In the studies here analyzed, stereomicroscopy was generally used to determine particle color and morphology and Fourier-transform infrared spectroscopy (FTIR) to identify chemical type. Stereomicroscope, FTIR, scanning electron microscopy (SEM), pyrolysis-gas chromatography-mass spectroscopy (Pyr-GC/MS), and Raman spectroscopy are commonly employed for identification and quantification of MPs[58]. Stereomicroscope cannot accurately distinguish between natural and synthetic particles. On this path, Free et al.[33] used a light microscope to detect MPs; however, this method is operator-dependent and can result in wide variation between observers[58]. For instance, direct visual detection of MPs in beach sediments by multiple observers varied between 60% and 100% depending on operator experience and fatigue and leading to overestimation (biologic material mistaken for black fragments) or underestimation (white fragments) of certain types and colors of MPs[59]. Misclassification of other material as plastics, confirmed by subsequent chemical analysis, was reported for about 70% of presumed MPs[60]. Thus, it is highly recommended to utilize both microscopy and other analytical methods to identify the target samples. SEM is also a common instrument used in identification of MPs. In particular, the combination of SEM and energy-dispersive X-ray spectroscopy (SEM-EDS) can provide information on the elemental composition of particles. FTIR and Raman spectroscopy are typically used to characterize MPs and identify their polymer types, while Pyr-GC/MS can determine the chemical composition of MPs with additive. However, this method is time-consuming and destructive. Thus, FTIR and Raman spectroscopy are highly recommended[58].

    Microplastic abundance varied widely between the studies (country of sampling) and matrices (mainly water and sediment). For example, Pastorino et al.[13] measured MP pollution in sediment samples from a high-mountain lake (Carnic Alps, Italy) and found no particles. Negrete Velasco et al.[61] reported low (33 items/kg) occurrence in a remote uninhabited lake (Sassolo Lake, Switzerland). Recently, Neelavannan et al.[62] found a mean of 606 items/kg in Anchar Lake located in the Kashmir Valley (Himalaya, India). Zhang et al.[63] reported a range of 8-563 items/m2 in six high-mountain lakes of the Tibetan Plateau (China). A similar range (5.4-1292 items/m2) was found in Qinghai Lake (Tibetan Plateau, China) by Xiong et al.[57]. Greater abundance (mean value: 2644 items/kg) was reported by Liang et al.[64], who also measured MP occurrence in 12 lakes of the Tibetan Plateau.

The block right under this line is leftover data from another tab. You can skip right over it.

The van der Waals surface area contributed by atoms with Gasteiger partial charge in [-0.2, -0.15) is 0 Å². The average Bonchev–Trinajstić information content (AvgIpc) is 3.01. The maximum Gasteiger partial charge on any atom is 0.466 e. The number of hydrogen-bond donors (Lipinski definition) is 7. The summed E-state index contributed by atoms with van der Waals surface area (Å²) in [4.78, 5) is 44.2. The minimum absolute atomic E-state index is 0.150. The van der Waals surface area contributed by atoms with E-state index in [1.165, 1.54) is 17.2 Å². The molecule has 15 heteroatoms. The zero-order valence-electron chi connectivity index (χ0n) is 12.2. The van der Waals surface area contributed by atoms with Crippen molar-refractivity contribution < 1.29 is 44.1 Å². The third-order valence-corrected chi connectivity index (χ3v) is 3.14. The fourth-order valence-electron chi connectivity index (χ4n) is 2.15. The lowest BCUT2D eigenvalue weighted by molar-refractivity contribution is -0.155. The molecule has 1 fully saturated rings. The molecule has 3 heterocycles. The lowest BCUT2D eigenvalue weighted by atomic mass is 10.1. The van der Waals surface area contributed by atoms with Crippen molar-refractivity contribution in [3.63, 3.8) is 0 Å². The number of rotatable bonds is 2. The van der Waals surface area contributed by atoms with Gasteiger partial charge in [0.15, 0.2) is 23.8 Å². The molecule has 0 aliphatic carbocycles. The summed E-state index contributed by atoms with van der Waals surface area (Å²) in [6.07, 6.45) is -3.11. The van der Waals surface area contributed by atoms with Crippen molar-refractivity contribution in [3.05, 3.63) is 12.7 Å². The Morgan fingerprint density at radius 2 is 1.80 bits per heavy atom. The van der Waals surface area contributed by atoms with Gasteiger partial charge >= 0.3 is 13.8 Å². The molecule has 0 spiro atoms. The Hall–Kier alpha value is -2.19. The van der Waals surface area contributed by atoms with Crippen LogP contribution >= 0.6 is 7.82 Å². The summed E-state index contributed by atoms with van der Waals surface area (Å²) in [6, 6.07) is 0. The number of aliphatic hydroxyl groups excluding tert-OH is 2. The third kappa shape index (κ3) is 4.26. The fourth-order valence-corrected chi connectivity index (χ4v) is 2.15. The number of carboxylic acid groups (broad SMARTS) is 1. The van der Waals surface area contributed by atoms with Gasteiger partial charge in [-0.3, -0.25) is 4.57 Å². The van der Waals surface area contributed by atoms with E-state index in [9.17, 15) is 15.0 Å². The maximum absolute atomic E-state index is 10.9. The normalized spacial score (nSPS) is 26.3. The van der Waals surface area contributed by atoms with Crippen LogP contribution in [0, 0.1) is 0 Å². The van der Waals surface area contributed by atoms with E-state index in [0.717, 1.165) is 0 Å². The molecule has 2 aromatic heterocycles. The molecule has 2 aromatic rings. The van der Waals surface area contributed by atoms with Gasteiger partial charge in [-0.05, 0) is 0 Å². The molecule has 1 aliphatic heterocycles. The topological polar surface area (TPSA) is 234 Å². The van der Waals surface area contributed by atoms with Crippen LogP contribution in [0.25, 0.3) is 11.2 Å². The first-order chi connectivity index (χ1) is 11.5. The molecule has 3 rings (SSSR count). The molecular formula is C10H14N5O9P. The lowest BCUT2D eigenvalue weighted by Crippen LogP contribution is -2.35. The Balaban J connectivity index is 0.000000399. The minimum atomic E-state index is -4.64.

There was also great variability in MP abundance in the water samples. Free et al.[44] and Xiong et al.[57] found high levels of MPs (20,264 and 180,900 particles/km2, respectively). It should be noted, however, that both lakes are tourist campsites, which may explain their elevated MP pollution compared to the low values (5-8 particles/L) recorded by Malygina et al.[65] in two remote lakes (Dzhulukul Lake and Talmetn Lake; Siberia, Russia) or the absence of particles in Dimon Lake (Carnic Alps, Italy)[13].

    Microplastics vary in size, shape, color, and polymer composition according to source, degradation, and residence period. Because of their many sources (e.g., urban, suburban, rural, and other sites), atmospheric MPs range widely in size and chemical composition[43]. Microplastics start to deteriorate in water. Abiotic processes, such as ultraviolet (UV) photooxidation combined with mechanical abrasion, gradually break the plastics down into fragments[66]. Xiong et al.[57] identified characteristic peaks (corresponding to C=O) in the Raman spectrum of MPs compared to virgin polymer, reflecting oxidative weathering of the particles. Zhang et al.[63] found that particles 1000-5000 μm in size occurred most often in the sediment samples from seven remote lakes of the Tibetan Plateau (China). Neelavannan et al.[62] reported that the most frequent MP size in the sediment samples from Anchar Lake (Himalaya) ranged between 300 and 1000 μm. Smaller particles (ranging 50-500 μm) were reported in sediment samples by Liang et al.[64] in 12 remote lakes of the Tibetan Plateau. The same results were shared by Xiong et al.[57] who reported MPs ranging in size between 100 and 500 μm in both water and sediment samples from the high-altitude Qinghai Lake (China) and by Negrete Velasco et al.[61] for Sassolo Lake (Switzerland), who recorded particles ranging in size between 125 and 500 μm. In Dimon Lake, a single particle measuring 220 μm was detected in a snow sample[13], while in the sediment samples of Crater Lake (Turkey) were 8-15 μm in size[67], much smaller than those reported for other high-mountain lakes. Finally, the smallest particles (0.03-0.48 μm) were recorded by Malygina et al.[65] in two remote Siberian lakes. This may have been due to the oxidation and deterioration of plastic polymers by exposure to UV radiation. In addition, large variation in diurnal temperature may accelerate the dissipation of particles in small debris[63].